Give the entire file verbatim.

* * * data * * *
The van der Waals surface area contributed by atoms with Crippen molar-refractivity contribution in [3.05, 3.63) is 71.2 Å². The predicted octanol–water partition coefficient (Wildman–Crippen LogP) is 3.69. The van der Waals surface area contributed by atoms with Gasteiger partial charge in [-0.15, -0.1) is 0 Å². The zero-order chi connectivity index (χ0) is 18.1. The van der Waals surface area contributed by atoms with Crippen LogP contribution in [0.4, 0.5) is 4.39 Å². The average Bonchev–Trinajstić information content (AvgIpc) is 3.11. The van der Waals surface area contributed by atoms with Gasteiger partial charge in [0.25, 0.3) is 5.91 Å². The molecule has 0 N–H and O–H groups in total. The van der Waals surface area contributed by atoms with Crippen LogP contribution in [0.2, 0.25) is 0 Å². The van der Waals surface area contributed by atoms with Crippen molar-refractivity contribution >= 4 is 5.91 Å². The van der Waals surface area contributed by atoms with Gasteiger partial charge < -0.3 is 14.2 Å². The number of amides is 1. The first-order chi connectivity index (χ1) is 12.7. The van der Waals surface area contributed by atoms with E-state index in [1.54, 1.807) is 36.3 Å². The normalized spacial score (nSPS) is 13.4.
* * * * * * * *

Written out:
The van der Waals surface area contributed by atoms with Crippen molar-refractivity contribution in [3.05, 3.63) is 71.2 Å². The predicted octanol–water partition coefficient (Wildman–Crippen LogP) is 3.69. The van der Waals surface area contributed by atoms with Gasteiger partial charge in [-0.15, -0.1) is 0 Å². The zero-order chi connectivity index (χ0) is 18.1. The van der Waals surface area contributed by atoms with Crippen LogP contribution in [0.4, 0.5) is 4.39 Å². The average Bonchev–Trinajstić information content (AvgIpc) is 3.11. The van der Waals surface area contributed by atoms with Gasteiger partial charge in [0.25, 0.3) is 5.91 Å². The molecule has 0 N–H and O–H groups in total. The van der Waals surface area contributed by atoms with Crippen LogP contribution in [0.2, 0.25) is 0 Å². The van der Waals surface area contributed by atoms with Crippen molar-refractivity contribution >= 4 is 5.91 Å². The van der Waals surface area contributed by atoms with Gasteiger partial charge < -0.3 is 14.2 Å². The number of amides is 1. The first-order chi connectivity index (χ1) is 12.7. The van der Waals surface area contributed by atoms with E-state index in [1.54, 1.807) is 36.3 Å². The normalized spacial score (nSPS) is 13.4.